Problem with HE

Discuss digital image processing techniques and algorithms. We encourage its application to ImageMagick but you can discuss any software solutions here.
Posts: 22
Joined: 2016-02-19T00:31:25-07:00
Authentication code: 1151

Problem with HE

Post by life24 »

Why in pure 'HE' isn't good for images with cumulative in black or white region in histogram? Thanks
For example:

User avatar
Posts: 26383
Joined: 2007-07-02T17:14:51-07:00
Authentication code: 1152
Location: Sunnyvale, California, USA

Re: Problem with HE

Post by fmw42 »

It tries to populate each possible graylevel 0 to 255 equally in the image. The input image has very weak dark values that are near black. But black and white are the predominant values. So HE causes many of the dark but not black values to be more populated and so show up where they used to be similar to black. Thus they turn gray. It is sort of like spreading the dark values out to the same number of counts, so decreasing the pure black count while increasing the near black counts so that the the counts are more even in the histogram. This causes a very noisy image, when you start with basically two predominant colors (white and black). See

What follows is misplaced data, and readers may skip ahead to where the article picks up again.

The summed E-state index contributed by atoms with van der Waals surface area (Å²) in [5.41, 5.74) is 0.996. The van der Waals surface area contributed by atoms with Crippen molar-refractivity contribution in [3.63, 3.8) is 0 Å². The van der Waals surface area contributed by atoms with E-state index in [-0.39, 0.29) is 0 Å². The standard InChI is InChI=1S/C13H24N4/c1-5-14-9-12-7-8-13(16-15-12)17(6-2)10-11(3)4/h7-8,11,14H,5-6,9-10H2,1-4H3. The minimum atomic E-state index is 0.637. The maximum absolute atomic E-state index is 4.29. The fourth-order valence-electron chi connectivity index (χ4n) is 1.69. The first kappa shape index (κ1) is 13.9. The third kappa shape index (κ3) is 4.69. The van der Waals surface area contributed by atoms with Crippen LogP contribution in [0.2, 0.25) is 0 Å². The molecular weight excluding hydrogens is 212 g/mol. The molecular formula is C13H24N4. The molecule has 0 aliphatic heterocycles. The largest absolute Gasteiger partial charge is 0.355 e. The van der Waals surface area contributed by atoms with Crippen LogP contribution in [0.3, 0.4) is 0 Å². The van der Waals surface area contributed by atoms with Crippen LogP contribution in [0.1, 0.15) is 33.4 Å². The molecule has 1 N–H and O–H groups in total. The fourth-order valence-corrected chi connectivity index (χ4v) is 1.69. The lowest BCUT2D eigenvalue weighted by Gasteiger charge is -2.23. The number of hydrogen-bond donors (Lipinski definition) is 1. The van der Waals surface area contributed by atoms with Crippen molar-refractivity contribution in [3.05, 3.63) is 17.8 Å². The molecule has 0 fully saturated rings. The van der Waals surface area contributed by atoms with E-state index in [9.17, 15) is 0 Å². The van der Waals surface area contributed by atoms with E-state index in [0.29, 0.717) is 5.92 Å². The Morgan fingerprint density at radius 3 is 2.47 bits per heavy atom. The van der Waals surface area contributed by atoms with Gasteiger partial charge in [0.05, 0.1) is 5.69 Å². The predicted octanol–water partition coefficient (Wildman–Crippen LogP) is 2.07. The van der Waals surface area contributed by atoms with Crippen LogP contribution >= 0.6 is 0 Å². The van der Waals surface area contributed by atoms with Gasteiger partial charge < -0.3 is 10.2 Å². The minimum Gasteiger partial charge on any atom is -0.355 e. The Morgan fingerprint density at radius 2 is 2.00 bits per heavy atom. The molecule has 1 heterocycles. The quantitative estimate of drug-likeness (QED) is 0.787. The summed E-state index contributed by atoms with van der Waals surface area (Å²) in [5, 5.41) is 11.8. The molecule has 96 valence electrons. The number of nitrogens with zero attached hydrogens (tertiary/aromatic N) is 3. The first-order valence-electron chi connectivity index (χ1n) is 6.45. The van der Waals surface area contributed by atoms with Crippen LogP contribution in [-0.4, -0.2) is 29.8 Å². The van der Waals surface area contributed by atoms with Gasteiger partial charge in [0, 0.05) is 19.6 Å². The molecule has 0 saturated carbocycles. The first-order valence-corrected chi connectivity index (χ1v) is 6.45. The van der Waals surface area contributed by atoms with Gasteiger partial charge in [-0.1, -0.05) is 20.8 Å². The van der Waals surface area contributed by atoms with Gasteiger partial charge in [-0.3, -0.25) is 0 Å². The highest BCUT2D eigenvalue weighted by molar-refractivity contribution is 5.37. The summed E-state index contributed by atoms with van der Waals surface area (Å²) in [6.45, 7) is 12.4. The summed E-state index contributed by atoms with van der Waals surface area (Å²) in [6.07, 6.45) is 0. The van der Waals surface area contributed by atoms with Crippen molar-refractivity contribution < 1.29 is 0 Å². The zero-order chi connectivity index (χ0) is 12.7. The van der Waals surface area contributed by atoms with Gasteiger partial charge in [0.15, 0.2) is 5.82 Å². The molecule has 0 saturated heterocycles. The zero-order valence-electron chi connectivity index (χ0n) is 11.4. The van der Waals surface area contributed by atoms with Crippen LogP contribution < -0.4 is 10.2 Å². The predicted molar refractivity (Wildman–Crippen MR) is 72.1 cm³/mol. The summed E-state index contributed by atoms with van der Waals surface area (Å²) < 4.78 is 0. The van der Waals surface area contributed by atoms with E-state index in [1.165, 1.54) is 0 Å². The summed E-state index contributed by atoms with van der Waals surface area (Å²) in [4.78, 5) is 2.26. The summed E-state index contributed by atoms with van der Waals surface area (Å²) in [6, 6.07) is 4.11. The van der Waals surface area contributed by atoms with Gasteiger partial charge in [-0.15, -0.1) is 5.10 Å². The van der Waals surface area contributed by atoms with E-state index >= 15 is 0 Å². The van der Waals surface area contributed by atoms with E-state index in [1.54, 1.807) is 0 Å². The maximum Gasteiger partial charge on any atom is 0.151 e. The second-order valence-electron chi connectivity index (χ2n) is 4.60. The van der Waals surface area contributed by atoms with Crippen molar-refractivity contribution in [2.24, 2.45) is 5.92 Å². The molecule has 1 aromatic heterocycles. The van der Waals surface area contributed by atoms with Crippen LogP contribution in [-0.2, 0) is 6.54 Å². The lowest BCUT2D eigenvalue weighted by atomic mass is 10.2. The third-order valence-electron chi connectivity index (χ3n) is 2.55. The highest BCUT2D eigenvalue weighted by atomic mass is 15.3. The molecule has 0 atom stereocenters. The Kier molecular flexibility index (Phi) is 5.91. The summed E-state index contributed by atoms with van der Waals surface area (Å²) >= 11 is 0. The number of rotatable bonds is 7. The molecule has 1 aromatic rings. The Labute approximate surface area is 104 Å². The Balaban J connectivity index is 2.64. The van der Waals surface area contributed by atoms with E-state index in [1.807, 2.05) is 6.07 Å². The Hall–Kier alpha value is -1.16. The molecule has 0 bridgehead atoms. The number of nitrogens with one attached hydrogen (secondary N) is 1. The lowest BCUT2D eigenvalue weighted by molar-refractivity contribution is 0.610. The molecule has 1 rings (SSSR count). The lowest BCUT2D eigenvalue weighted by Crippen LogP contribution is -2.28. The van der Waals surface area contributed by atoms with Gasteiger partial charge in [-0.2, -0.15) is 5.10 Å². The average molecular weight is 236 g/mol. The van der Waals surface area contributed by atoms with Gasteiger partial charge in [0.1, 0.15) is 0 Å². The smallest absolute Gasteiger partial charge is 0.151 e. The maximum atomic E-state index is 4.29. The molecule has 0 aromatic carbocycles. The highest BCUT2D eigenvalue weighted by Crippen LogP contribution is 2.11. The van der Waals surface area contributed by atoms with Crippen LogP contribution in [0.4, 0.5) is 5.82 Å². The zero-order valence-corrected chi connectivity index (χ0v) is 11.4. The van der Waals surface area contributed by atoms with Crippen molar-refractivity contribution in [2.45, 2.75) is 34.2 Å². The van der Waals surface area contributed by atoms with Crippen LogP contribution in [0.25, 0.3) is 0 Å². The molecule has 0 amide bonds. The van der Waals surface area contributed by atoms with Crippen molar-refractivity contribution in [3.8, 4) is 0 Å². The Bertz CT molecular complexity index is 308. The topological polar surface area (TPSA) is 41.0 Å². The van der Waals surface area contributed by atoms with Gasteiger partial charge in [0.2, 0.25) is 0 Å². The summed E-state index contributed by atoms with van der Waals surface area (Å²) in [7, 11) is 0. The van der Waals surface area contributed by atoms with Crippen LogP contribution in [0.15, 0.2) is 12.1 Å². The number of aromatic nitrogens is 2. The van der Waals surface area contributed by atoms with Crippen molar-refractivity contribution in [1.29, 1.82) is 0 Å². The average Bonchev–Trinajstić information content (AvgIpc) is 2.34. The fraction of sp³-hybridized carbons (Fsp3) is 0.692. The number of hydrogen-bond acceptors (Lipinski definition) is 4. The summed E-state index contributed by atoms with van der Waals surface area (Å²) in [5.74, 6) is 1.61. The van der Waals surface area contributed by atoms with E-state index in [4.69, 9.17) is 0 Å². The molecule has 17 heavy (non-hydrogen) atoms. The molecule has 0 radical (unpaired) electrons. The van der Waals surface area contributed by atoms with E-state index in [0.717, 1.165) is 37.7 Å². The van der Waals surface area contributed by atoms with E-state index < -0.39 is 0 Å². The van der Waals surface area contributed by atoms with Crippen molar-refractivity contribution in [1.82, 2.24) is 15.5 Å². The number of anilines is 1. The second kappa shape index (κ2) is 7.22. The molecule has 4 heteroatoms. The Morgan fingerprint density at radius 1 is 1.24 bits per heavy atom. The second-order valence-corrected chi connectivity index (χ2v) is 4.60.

Posts: 13034
Joined: 2010-01-23T23:01:33-07:00
Authentication code: 1151
Location: England, UK

Re: Problem with HE

Post by snibgo »

As Fred says. Put it another way:

When a region of an image contains a narrow range of values, and the image as a whole doesn't contain an adjacent range of values, many of the values in the region will be shifted to fill in the missing portion of the histogram. This will increase the contrast within that region. Increasing contrast exagerates small differences between pixels. When small differences are irrelevant noise, this noise becomes visible.

In this example, a large region is mostly black, and the image as a whole is missing mid-gray values. So many near-black pixels become mid-gray. This massively increases the contrast in that region.

Techniques are available to limit the increase im contrast. See my "[Adaptive] Contrast-limited equalisation" page.
snibgo's IM pages: